I know, I know. I am being a tiny bit facetious, but I think the point to be made is that the time lie is not necessarily a lie. The reality is that there is a veritable time constraint that threads itself through each of our lives. We cannot ignore it and its responsibilities in hopes that it will simply go away. Nor can we delude ourselves into believing that "if only we negotiated our time better" we would have more time to write. No, that would mean writing is only a choice. Writing is not only a choice. Sometimes, at least in my experience, however limited, writing is a sacrificial choice. And, let's face it, sometimes sacrificing writing makes more sense to me than sacrificing time with my daughter, even if that time is spent changing god awful diapers and wiping up sour milk spit up.
The worst of it all is that when I don't write, I do feel "lonely." Each day that I don't write, I feel as though I can "never enjoy" who I actually am. I feel as though one more day in my days that are numbered has been wasted. The Bible speaks to the point that "life is but a vapor." Or, better yet, "Be very careful, then, how you live - not as unwise but as wise, making the most of every opportunity, because the days are evil." The days in which I don't write, I feel unwise. I feel I've not made the most of every opportunity. And I know that those days have, in some sense, been evil. So, where does that put me, regardless of my optimism or pessimism? Well, again, I'm left with a sacrificial choice. I suppose the real question becomes: what will I leave on the altar?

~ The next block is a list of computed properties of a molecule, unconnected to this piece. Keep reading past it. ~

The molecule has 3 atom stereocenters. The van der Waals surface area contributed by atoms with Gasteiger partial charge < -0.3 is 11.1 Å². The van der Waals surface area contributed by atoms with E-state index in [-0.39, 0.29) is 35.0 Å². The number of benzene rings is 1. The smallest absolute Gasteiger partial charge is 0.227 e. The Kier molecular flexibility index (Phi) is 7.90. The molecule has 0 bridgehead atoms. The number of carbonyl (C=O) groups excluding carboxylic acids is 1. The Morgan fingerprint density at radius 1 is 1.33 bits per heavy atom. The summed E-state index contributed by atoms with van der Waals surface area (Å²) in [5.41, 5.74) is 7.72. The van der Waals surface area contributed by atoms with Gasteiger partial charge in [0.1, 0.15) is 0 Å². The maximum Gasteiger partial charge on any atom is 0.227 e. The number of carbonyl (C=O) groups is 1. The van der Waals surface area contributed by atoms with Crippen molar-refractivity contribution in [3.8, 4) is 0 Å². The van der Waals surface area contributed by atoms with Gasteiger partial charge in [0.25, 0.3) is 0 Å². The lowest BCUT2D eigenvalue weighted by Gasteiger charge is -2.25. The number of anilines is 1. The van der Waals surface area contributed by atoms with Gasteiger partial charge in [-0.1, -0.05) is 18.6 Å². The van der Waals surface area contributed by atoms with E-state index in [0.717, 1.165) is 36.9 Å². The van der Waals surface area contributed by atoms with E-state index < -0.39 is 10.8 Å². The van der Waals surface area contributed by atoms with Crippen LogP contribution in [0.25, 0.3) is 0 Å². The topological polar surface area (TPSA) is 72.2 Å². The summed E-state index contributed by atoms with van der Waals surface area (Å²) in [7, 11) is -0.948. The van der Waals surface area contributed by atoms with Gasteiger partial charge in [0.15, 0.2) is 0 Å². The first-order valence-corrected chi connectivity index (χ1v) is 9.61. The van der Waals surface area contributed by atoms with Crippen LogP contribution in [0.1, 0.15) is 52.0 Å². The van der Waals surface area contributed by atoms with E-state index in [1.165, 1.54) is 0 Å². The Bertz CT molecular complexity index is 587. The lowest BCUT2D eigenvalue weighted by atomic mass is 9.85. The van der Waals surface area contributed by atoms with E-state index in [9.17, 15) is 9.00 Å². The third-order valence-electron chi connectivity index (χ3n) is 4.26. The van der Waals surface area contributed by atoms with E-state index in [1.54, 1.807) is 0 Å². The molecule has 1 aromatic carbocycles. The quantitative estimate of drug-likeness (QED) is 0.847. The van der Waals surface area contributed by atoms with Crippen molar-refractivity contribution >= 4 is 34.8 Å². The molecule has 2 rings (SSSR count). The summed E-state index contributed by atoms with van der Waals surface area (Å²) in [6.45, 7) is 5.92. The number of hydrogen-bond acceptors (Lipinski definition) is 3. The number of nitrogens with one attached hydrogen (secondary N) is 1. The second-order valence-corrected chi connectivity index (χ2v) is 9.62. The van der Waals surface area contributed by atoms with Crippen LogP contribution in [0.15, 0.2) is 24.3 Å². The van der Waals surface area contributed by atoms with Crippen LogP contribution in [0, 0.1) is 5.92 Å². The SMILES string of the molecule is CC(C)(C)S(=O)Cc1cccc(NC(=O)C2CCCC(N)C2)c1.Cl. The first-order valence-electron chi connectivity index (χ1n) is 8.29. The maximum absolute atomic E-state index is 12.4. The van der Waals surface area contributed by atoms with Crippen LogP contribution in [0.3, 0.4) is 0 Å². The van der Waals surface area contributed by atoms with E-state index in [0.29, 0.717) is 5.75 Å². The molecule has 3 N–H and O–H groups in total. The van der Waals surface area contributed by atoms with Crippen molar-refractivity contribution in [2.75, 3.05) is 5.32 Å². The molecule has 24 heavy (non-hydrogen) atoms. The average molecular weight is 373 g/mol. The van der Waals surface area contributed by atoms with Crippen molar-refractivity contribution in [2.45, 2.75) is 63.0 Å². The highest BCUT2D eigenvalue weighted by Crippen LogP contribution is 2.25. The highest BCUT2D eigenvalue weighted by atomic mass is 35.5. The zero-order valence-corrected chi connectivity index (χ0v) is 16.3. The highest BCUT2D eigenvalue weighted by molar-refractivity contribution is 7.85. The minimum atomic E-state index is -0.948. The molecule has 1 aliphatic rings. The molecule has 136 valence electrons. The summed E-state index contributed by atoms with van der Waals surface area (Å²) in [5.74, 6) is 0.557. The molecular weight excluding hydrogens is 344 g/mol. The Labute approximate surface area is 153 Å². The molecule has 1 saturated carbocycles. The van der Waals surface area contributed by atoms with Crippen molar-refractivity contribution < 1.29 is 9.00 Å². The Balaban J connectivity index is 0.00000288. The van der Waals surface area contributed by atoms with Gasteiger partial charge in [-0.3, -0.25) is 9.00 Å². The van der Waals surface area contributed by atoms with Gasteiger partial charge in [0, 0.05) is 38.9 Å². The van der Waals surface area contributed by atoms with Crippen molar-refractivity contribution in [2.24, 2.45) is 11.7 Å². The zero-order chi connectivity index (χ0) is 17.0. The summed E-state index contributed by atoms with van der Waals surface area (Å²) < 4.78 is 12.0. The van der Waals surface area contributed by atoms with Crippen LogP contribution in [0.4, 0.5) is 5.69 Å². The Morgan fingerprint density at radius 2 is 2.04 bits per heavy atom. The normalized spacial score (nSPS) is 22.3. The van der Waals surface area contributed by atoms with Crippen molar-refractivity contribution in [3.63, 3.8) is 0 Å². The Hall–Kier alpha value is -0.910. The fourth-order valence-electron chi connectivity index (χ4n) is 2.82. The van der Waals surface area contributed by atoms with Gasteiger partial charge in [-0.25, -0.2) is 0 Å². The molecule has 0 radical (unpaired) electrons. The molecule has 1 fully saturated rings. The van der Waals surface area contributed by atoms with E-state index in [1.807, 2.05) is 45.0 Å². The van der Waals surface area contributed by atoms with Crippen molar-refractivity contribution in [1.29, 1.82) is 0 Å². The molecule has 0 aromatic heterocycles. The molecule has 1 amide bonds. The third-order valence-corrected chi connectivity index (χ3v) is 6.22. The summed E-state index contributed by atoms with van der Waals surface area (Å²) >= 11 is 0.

P. S. My daughter chose to eat only half of her cereal yesterday. Apparently I'm so pessimistic I'm breeding pessimism. Or, maybe it's only that rice cereal actually tastes like the paper mache paste it looks like.
Monday, June 09, 2008
When I was a rough little country girl, one of our family’s main food sources was a fresh garden. Instead of store-bought snacks, my mom would send us racing down the grassy hill from our house to a fresh row of peas, strawberry patch, and rhubarb bundles. One of our regular chores before dinner was to run down to the garden and gather some sweet corn for mom to boil or tomatoes to slice fresh for our plates. We feasted from it, and I have never forgotten its goodness and always desired to grow my own.